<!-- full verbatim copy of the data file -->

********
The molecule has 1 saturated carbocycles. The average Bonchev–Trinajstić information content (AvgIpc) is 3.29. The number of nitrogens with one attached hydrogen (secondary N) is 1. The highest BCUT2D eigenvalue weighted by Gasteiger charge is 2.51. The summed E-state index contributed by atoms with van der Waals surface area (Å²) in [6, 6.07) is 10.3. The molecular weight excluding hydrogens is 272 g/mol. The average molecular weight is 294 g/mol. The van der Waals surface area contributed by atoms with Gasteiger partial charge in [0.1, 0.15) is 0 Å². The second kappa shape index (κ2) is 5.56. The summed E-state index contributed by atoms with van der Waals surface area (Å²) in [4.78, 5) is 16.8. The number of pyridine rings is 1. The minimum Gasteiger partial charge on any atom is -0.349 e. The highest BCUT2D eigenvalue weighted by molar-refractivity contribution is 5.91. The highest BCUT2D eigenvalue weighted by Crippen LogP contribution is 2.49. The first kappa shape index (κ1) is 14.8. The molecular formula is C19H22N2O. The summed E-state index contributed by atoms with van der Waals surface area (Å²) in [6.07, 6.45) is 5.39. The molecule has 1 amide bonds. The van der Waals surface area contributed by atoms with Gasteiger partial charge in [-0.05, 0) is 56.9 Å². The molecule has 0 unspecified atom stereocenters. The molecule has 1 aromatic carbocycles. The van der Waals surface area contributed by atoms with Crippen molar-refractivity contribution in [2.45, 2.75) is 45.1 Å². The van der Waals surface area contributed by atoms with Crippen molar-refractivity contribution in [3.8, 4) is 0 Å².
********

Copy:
The molecule has 1 saturated carbocycles. The average Bonchev–Trinajstić information content (AvgIpc) is 3.29. The number of nitrogens with one attached hydrogen (secondary N) is 1. The highest BCUT2D eigenvalue weighted by Gasteiger charge is 2.51. The summed E-state index contributed by atoms with van der Waals surface area (Å²) in [6, 6.07) is 10.3. The molecular weight excluding hydrogens is 272 g/mol. The average molecular weight is 294 g/mol. The van der Waals surface area contributed by atoms with Gasteiger partial charge in [0.1, 0.15) is 0 Å². The second kappa shape index (κ2) is 5.56. The summed E-state index contributed by atoms with van der Waals surface area (Å²) in [4.78, 5) is 16.8. The number of pyridine rings is 1. The minimum Gasteiger partial charge on any atom is -0.349 e. The highest BCUT2D eigenvalue weighted by molar-refractivity contribution is 5.91. The highest BCUT2D eigenvalue weighted by Crippen LogP contribution is 2.49. The first kappa shape index (κ1) is 14.8. The molecular formula is C19H22N2O. The summed E-state index contributed by atoms with van der Waals surface area (Å²) in [6.07, 6.45) is 5.39. The molecule has 1 amide bonds. The van der Waals surface area contributed by atoms with Gasteiger partial charge in [-0.05, 0) is 56.9 Å². The molecule has 0 unspecified atom stereocenters. The molecule has 1 aromatic carbocycles. The van der Waals surface area contributed by atoms with Crippen molar-refractivity contribution in [2.45, 2.75) is 45.1 Å². The van der Waals surface area contributed by atoms with Crippen molar-refractivity contribution in [3.8, 4) is 0 Å².